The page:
My dad passed away August 3 – he was 78, and had battled prostate cancer for several years. His funeral was a week ago, and it was an honour to deliver the eulogy:
Who was my Dad? He was the son of Mabel and Jim O’Rourke, his namesake. He was the oldest brother to Peter, Sandy and Bill. Family was very important to Dad. As a kid, I recall weekly visits to Grandma and Grandpa’s house on Sunday after church. We were often joined by Peter’s, Sandy’s and Bill’s families, or some of Dad’s many cousins. Great debates would ensue, and the verbal sparring could be heard throughout the house. It was always a great time – Peter was the loudest, youngest brother Bill would join in, quickly followed by Sandy’s husband Bob, while Dad tried to be the voice of reason. He would listen to the arguments, weigh the evidence, and consider the options before he voiced his opinion. The siblings became great friends in later years, and not a Christmas went by that they didn’t get together to celebrate.
Mom’s family was equally important to Dad. For many years, we got together regularly with Mom’s brothers Al’s and Ken’s families. Dad got along especially well with Ken, and enjoyed teasing his daughters Kathy and Karen. Kathy commented to me that Dad had such a great laugh. Dad loved my Nana, Mom’s mom, and she adored him. He would make her special cocktails, and he always took care of her (she was widowed long before Dad met Mom). He called her Mother, and I thought that was so fitting that I call my mother-in-law Mom too. I sometimes think Dad called Nana that because she cooked much better than his own mom!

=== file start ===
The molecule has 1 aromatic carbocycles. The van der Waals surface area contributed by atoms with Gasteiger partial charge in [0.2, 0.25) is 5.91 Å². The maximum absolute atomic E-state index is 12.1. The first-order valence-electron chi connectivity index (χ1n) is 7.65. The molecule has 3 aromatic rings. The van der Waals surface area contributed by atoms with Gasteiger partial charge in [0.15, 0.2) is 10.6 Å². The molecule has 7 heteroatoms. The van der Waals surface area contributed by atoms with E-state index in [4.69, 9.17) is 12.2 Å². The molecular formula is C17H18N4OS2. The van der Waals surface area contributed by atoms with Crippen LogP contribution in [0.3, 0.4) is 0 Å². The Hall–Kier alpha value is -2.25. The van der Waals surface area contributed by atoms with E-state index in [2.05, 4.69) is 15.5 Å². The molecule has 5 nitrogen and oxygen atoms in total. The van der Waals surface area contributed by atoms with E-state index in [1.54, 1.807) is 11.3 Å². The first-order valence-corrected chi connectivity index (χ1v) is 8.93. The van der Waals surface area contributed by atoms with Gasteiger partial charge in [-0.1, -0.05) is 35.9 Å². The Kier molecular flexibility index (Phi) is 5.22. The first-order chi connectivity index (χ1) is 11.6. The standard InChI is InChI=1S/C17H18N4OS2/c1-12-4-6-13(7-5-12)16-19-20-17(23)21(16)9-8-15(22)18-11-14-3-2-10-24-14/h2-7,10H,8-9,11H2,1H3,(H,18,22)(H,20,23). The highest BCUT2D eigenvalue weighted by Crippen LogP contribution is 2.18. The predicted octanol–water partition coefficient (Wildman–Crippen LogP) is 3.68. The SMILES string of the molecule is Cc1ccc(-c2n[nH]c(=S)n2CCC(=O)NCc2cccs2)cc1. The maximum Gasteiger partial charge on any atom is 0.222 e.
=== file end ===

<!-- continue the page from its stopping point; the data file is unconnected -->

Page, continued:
His other family was his Northcott family, where he worked for 30 years, and eventually became president. He was willing to give almost anyone a chance, and some even got a 2nd chance. He treated the staff like family, and they appreciated that and respected him for it. They would do just about anything for my dad. He offered kind words of encouragement, and handled every situation with diplomacy – he found the right way to say difficult things. He retired 13 years ago, and the staff still speaks of him with great fondness.
Dad formed fast friendships with school chums Serge, Reg and Harold – a friendship still going strong 60 years later. Together with the 4 wives, they called themselves the POPS – Pig Out Pals- because they would have weekend get-togethers also known as eat-ins. Dad so enjoyed the camaraderie of these friends, and aging gracefully with them.
Friendships were also forged on Lake of Bays. In the early years, our family rented a cottage next to the Whartons and Callbecks, and Ross Wharton was an even bigger jokester than Dad. For 3 solid weeks each summer, we played hard – waterskiing, horseshoes, BBQing, and epic water fights. When the lake water got too warm, we used ice-cold well water. During one such fight, Laurel Wharton snuck up on Dad. At the last second he stepped aside, and the bucket of well water she had thrown cascaded down Nana’s back as she sat quietly in a lawn chair minding her own business. In her email to me the other day, Laurel referred to Dad as “your beloved dad”, a sentiment that has been shared with us many times in the past week by numerous friends, colleagues and family members.